From Karts to Cars (1988 - 91).
"A lot of people say that he was better than me, so I would just like to clear up
those first impressions..."
- Michael Schumacher speaking in 1996 about his earlier rivalry in sportscars with
fellow German Heinz Harald Frentzen.
In 1988 Michael moved to car racing and competed in both the Formula Ford and Formula Koenig championships. He was beginning to attract international attention as he won Koenig by a large margin and was second overall in the Formula Ford 1600 Euroseries, being beaten to the championship by another future F1 star, Mika Salo. It was around this time that Michael gained a manager - former driver Willi Weber, who had seen Michael racing in Formula Ford and wanted the youngster to drive for him in Formula Three. In testing, Schumacher was 1.5 seconds quicker than Weber's own driver and was signed up on the spot. They have been together ever since.
Michael spent the 1989 Formula Three season competing against fellow German Heinz-Harald Frentzen (pictured with him left), who also became his partner (with the Austrian Karl Wendlinger) in the Mercedes sportscar team in 1990. The two became close friends despite Frentzen's superiority over Michael on the racetrack, which he has always been at pains to deny. Michael experienced his first real taste of controversy in 1990 at a sports car race at Silverstone, England (a circuit that would cause him further troubles in 1994 and 1999), when he was disqualified during a practice session for not wearing a seatbelt. The position Michael adopted here was the one he proved to take in all subsequent disputes: he was in the right, and his opponents were wrong: "Its crazy. I think that England was the problem" (1).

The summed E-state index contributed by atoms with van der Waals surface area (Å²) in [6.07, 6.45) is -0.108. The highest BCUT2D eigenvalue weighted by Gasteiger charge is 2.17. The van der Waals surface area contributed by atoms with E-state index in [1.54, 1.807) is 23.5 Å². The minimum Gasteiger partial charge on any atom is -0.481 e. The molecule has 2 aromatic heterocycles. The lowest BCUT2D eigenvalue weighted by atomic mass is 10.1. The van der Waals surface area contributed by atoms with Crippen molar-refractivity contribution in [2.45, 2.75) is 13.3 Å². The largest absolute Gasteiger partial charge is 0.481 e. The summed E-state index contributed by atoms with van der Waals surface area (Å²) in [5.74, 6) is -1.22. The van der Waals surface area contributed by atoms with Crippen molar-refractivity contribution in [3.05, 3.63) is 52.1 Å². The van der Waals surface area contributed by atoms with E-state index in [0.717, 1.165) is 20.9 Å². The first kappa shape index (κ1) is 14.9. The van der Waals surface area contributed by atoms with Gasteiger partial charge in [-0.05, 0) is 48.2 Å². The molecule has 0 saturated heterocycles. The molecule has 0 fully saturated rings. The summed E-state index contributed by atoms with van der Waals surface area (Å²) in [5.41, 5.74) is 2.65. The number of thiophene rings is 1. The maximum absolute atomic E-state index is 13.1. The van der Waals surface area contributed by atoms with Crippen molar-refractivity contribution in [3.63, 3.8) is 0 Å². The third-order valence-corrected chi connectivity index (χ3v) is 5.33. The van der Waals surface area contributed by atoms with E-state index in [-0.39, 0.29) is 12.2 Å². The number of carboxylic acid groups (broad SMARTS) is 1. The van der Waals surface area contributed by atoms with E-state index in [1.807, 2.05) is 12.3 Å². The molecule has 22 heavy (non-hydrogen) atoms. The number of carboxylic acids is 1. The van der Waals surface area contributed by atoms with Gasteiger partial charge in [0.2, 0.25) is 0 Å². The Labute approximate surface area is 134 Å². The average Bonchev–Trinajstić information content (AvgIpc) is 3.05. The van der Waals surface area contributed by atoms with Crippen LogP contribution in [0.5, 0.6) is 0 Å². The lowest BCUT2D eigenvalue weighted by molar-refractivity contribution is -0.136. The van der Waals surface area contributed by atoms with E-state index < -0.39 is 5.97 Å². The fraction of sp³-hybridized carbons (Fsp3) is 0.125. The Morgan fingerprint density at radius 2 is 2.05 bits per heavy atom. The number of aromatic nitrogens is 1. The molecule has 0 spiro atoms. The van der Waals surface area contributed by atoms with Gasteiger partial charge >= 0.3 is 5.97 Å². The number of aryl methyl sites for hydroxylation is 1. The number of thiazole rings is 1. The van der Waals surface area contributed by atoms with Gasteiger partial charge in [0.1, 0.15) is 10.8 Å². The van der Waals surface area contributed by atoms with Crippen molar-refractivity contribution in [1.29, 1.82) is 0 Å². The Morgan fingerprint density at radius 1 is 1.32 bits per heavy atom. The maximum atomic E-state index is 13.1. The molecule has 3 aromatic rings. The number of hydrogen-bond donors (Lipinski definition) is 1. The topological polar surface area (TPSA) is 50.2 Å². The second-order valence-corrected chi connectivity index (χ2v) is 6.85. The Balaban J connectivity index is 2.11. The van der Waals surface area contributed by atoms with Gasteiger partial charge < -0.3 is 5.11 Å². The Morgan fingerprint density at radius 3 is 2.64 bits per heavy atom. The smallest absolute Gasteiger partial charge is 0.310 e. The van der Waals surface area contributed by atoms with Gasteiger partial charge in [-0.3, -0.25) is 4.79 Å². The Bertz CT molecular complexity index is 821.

More controversy soon followed when Michael clashed with the Finnish driver Mika Hakkinen (pictured with him right) at the most important F3 race of the season in Macau, China. Hakkinen had won the first heat so needed only second place in the next one to win the overall event, but wanted to finish the season on a high note. Frustrated at finding himself unable to pass Michael in the early stages of the race, Hakkinen tried to overtake on the last lap, realising that it was now or never. The German moved to block him and the Finn clipped the back of Michael's car, vaulting into the barrier and spinning off the track into retirement. The race was Michael's and Hakkinen was left disconsolate and in tears, much as he would be nine years later at the Italian Grand Prix after an elementary mistake cost him the lead. Although Michael later claimed that when he apologised to Hakkinen that evening the Finn admitted blame, bad feeling remained and Hakkinen vowed revenge - which he finally got in 1998 (see below).
The story of how Michael got his break in Formula One is far from conventional - another driver's misfortune gave him an unexpected opportunity in the middle of the 1991 season to drive for a F1 team. As Michael was contending the fifth round of the World Sportscar Championship at the Nurburgring, Germany, Weber received a call from an old (and very worried) friend. This was eponymous Irish F1 team boss Eddie Jordan, whose driver Bertrand Gachot had just been sent to prison for spraying mace in the eyes of a taxi driver after a traffic altercation. Weber persuaded him to take Michael on after an impressive test session. Schumi had arrived.
1)See Collings, Timothy (1995) Schumacher: The Life of the New Formula One Champion (revised edition), Bloomsbury, London, p.36.
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ã Robin Tamblyn, 2000.
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